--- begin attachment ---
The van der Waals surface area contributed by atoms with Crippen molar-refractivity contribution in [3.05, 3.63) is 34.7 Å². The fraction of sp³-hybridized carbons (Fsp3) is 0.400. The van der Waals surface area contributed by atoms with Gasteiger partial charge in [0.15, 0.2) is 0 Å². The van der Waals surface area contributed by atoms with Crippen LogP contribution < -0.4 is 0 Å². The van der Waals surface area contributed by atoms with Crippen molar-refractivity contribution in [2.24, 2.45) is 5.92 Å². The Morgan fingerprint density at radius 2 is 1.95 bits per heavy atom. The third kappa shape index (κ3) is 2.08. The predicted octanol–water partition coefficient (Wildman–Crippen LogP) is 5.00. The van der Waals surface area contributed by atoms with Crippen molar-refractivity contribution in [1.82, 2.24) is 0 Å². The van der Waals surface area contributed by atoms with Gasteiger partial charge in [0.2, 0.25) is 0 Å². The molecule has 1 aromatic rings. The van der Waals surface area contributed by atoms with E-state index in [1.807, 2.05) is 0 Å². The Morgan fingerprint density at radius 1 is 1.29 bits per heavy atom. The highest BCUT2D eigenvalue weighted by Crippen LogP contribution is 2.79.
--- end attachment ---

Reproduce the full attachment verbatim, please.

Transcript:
The van der Waals surface area contributed by atoms with Crippen molar-refractivity contribution in [3.05, 3.63) is 34.7 Å². The fraction of sp³-hybridized carbons (Fsp3) is 0.400. The van der Waals surface area contributed by atoms with Gasteiger partial charge in [0.15, 0.2) is 0 Å². The van der Waals surface area contributed by atoms with Crippen LogP contribution < -0.4 is 0 Å². The van der Waals surface area contributed by atoms with Crippen molar-refractivity contribution in [2.24, 2.45) is 5.92 Å². The Morgan fingerprint density at radius 2 is 1.95 bits per heavy atom. The third kappa shape index (κ3) is 2.08. The predicted octanol–water partition coefficient (Wildman–Crippen LogP) is 5.00. The van der Waals surface area contributed by atoms with Crippen molar-refractivity contribution in [1.82, 2.24) is 0 Å². The van der Waals surface area contributed by atoms with Gasteiger partial charge in [0.2, 0.25) is 0 Å². The molecule has 1 aromatic rings. The van der Waals surface area contributed by atoms with E-state index in [1.807, 2.05) is 0 Å². The Morgan fingerprint density at radius 1 is 1.29 bits per heavy atom. The highest BCUT2D eigenvalue weighted by Crippen LogP contribution is 2.79.